|Topics||Alternator, Cylinders, Distributor, Electric Fuel Pump, Fuel Injector|
Once the engine is running, the alternator provides electrical current to recharge the battery and power the electrical system. The alternator is driven by the engine's crankshaft and produces alternating current (AC) which is then fed through a rectifier bridge to convert it to the direct current (DC) required by the electrical system. A voltage regulator controls the output of the alternator to maintain a consistent voltage (approx. 14.5 volts) in the electrical system regardless of load.
Cylinders act as a guide for the pistons that translate the heat energy of combustion into the mechanical energy necessary to move a vehicle. Piston rings seal the piston to the cylinder to contain combustion gases and also regulate the oil distribution between the piston and cylinder wall. A cylinder head closes in the top of the cylinder forming the combustion chamber which is sealed by a head gasket (head). The head provides space for air and fuel intake valves, exhaust valves, and mounts for spark plugs and fuel injectors.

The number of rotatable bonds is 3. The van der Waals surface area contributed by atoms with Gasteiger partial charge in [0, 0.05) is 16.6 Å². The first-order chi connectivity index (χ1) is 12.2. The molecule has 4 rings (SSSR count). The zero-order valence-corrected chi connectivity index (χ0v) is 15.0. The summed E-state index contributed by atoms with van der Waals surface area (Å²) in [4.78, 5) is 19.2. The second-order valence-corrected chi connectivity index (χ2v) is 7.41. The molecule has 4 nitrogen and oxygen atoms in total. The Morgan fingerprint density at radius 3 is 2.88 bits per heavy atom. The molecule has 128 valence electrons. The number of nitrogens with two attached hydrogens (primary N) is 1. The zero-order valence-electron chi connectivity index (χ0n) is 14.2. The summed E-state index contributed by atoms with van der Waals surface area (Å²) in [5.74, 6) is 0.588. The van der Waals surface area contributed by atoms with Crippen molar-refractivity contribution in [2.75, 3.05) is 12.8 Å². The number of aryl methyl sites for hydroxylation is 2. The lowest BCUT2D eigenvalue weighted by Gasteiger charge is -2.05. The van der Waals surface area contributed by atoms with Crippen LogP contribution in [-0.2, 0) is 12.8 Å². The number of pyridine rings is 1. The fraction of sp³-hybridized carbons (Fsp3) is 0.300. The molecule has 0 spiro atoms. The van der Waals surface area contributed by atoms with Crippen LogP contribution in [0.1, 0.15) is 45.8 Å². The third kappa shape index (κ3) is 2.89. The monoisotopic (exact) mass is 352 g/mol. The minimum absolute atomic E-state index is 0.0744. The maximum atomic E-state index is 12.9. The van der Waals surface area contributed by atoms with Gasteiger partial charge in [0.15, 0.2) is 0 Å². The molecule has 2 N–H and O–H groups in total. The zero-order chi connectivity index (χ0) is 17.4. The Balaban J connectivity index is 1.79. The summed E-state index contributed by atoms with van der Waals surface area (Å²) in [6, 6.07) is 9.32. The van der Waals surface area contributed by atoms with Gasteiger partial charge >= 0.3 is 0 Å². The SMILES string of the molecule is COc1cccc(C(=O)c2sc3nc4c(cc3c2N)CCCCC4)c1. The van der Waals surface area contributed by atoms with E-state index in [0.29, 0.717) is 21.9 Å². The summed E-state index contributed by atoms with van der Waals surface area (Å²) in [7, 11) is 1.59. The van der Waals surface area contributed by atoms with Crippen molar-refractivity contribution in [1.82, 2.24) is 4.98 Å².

The distributor is driven by the engine's camshaft and is responsible for timing the spark and distributing it to the correct cylinder. The distributor cap contains a rotor that connects the ignition coil (and its high voltage) to the proper cylinder at the proper point in the stroke cycle.
The electric fuel pump feeds pressurized fuel through a fuel filter to the fuel injectors via the fuel rail manifold. The fuel rail contains the fuel pressure regulator which ensures that the fuel injectors receive fuel at a consistent and known rate. Excess fuel bled off by the pressure regulator returns to the fuel tank through the fuel return line.
The fuel injector sprays fuel into the air stream that's being fed into the cylinder head via the intake valve. The timing and amount of fuel are regulated by the powertrain control module (PCM) which is the main computer that controls engine and transmission functions.